The Blog

Featuring fresh takes and real-time analysis from HuffPost's signature lineup of contributors

Douglas LaBier Headshot

The 4.0 Career Is Coming... Are You Ready?

Posted: Updated:

Even in the midst of our economic disaster that's hitting all but the wealthiest Americans, a transformation is continuing within people's orientation to work. I call it the rise of the 4.0 career.

This growing shift concerns how men and women think about and pursue their careers. It also defines the features of organizations that they want to work for and commit to. This shift that I describe below transcends its most visible form: Generation X's and, especially, Generation Y's attitudes and behavior in the workplace. Those are part of a broader shift whose origins are within men and women at the younger end of the baby boomer spectrum.

I first encountered this while interviewing yuppies (remember them?) in the 1980s for my book "Modern Madness, about the emotional downside of career success. I often found that people would want to talk about a gnawing feeling of wanting something more "meaningful" from their work. They didn't have quite the right language back then to express what that would look like other than feeling a gap between their personal values and the trade-offs they had to make to keep moving up in their careers and companies. The positive ideals of the 60s seemed to have trickled down into their yearnings, where they remained a kind of irritant.

Flashing forward 25 years, those people are now today's midlife baby boomers. Their earlier irritation has bloomed into consciously expressed attitudes and behavior that have filtered down into the younger generations, where they've continued to evolve. Today, they're reshaping how people think about and pursue their careers within today's era of interconnection, constant networking and unpredictable change.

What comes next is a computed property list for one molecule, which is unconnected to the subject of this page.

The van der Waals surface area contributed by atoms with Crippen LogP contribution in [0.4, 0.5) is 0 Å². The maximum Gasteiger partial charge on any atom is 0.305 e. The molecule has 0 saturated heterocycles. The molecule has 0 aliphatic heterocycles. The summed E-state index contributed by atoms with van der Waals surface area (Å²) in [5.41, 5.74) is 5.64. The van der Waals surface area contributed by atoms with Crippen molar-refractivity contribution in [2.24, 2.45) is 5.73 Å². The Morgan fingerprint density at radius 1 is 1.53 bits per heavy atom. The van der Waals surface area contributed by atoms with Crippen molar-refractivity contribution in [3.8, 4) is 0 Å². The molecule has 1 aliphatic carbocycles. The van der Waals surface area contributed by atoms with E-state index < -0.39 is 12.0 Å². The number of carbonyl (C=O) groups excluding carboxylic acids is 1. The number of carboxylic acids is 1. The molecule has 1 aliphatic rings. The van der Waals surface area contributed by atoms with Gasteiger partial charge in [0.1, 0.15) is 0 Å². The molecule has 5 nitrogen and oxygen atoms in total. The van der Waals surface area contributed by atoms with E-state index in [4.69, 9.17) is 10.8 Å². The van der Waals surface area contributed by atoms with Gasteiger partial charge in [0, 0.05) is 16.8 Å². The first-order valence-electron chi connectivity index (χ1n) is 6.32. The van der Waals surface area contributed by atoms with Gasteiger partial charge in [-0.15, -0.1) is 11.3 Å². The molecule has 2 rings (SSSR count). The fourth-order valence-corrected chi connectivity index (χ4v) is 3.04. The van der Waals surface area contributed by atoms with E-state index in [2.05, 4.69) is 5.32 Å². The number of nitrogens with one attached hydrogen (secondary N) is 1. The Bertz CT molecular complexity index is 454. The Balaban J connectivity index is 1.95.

I'll oversimplify for the sake of highlighting an evolution of people's career orientations:

Career Versions 1.0, 2.0, 3.0... And The Emerging 4.0

The 1.0 career describes doing whatever kind of work enables you to survive. It's what people do when they're in situations of extreme hardship, political upheaval, or within socioeconomic conditions that limit their opportunity and choices. That probably describes the situation for the masses of people throughout most of history. And of course it exists today, especially among those who have been hardest hit by the current recession. In these situations, your criterion for "success" is being able to earn enough of a living to survive -- pay your bills and support your family. The conflicts that people experience within the 1.0 career often include the impact of working conditions, discrimination and limited opportunities for getting onto a career path that can lead to something better.

Version 2.0 emerged with the political and economic environments that supported the emergence of the modern "career." That is, work within increasingly large, bureaucratic organizations that developed from about the late 1800s into the early 20th century. Those organizations required layers of management and administration -- white-collar jobs, within bureaucracies. Your career could advance along a defined path, and it was available to people who were able to gain a foothold within it. That path was often facilitated by educational opportunities and/or social class advantages people brought with them.

The 2.0 career is what most people define as "careerism:" Pursuing more power, authority, money and position within an organization. It's all about performing -- doing whatever gets you those external rewards. Our career culture begins conditioning many of us that way in childhood, as Madeline Levine described in her book, "The Price of Privilege." It probably even contributes to the widespread experience of ADD.

Over time, you become set up for conflicts between performing to get those rewards on the one hand, and your internal desire to achieve something of deeper value, on the other. The 2.0 career still predominates within today's career culture. It's where you find the conditions that generate, for example, work-life conflict, boredom, workplace bullying, hostile management practices, and subtle racial and gender barriers to moving up.